Mattson received a standing ovation and triggered laughs and some tears; and he was flooded with well wishers and likely donors at the end of the Wooden Globe awards ceremony.
Innovator of the Year: Koetter Woodworking
WMIA presents its Innovator of the Year award to a company that produces a unique and innovative wood-based product or uses an innovative process to produce a wood-based product using high technology machinery supplied by one or more WMIA member companies. This year's recipient, Koetter Woodworking, Inc. was nominated by WMIA member Hoosier Woodworking Machinery, Inc. Jerry and Brian Koetter accepted the award.
Koetter Woodworking created and updated: EnvisionIT; a profile library and architectural design program. EnvisionIT has a variety of features to assist with the creation of unique architectural designs for residential or commercial millwork projects. It also provides the ability to access the complete Koetter Woodworking library of stock and custom profiles.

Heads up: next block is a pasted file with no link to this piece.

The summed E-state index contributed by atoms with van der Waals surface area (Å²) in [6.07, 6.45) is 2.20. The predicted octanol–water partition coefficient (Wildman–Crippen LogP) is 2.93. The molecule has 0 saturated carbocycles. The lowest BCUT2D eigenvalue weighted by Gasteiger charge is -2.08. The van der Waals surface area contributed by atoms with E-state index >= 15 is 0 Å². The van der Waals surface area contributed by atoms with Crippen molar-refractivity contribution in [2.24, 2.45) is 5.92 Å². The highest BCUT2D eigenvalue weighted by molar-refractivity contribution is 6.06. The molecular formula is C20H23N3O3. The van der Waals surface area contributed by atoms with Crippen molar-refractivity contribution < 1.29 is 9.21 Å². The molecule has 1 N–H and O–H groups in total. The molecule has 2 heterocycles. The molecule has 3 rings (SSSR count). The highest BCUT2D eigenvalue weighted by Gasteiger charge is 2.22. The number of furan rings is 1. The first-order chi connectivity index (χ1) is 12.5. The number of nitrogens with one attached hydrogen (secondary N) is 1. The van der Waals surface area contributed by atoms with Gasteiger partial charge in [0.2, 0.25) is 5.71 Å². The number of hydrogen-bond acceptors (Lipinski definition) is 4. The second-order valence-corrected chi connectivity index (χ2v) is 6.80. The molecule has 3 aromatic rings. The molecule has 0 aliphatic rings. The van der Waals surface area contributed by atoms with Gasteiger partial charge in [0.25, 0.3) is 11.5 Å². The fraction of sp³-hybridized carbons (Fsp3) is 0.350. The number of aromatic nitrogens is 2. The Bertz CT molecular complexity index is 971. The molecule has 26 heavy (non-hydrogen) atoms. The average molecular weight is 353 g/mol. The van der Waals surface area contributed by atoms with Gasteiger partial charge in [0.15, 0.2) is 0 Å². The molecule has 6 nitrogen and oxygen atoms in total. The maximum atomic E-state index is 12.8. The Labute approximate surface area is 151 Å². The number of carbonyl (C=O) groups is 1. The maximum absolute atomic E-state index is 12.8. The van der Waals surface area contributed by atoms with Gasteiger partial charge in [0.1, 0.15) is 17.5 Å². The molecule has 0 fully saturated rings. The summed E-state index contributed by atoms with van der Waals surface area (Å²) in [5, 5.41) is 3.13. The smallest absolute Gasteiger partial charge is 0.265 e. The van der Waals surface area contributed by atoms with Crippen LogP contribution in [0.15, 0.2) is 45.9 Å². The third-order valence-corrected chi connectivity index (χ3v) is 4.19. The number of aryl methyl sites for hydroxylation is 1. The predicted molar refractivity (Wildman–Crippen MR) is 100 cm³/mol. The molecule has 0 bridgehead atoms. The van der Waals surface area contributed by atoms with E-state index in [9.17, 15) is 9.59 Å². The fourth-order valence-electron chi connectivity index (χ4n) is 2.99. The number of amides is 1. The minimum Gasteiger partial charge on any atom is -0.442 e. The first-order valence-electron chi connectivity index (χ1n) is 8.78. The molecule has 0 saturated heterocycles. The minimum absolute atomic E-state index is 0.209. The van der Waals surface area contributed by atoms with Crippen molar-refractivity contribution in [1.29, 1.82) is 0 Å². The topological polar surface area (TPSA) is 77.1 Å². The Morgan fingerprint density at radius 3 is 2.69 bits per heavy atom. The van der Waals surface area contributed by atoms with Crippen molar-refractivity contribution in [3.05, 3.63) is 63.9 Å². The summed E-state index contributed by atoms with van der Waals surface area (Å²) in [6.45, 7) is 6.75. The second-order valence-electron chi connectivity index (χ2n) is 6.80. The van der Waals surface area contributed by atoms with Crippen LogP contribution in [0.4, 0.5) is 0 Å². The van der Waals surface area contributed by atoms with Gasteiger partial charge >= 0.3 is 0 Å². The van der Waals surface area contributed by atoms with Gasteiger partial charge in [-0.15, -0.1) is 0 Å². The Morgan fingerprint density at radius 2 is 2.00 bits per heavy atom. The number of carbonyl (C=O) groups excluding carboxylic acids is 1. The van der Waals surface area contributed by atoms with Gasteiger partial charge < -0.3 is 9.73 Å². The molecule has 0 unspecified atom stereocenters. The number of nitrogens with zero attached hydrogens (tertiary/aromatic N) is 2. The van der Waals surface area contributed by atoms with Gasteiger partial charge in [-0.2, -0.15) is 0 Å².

In response to the the recession, Koetter Woodworking implemented a new business strategy. They cut inventories and reduced labor, while shortening lead times on orders. Koetter did this by reorganizing from the time they received orders (EnvisionIT), to manufacturing products (purchased new machines that were quick-change, automated, with less labor), to ensuring orders were shipped correctly. In 2012, Koetter committed money (software and machinery) and time (training and re-educating their team members) to make this happen.
Koetter Woodworking, Inc has moved all manufacturing back to their main facility in Borden, Indiana. This enabled team members to work more closely together and reduce lead times by half.
As a one-stop source for mouldings, doors, stair parts, custom millwork, wood flooring, and more, Koetter Woodworking services cabinet and furniture manufacturers, architectural millwork distributors, lumber yards, and wood flooring distributors. Working together with a variety of distribution chains, Koetter Woodworking is able to provide the entire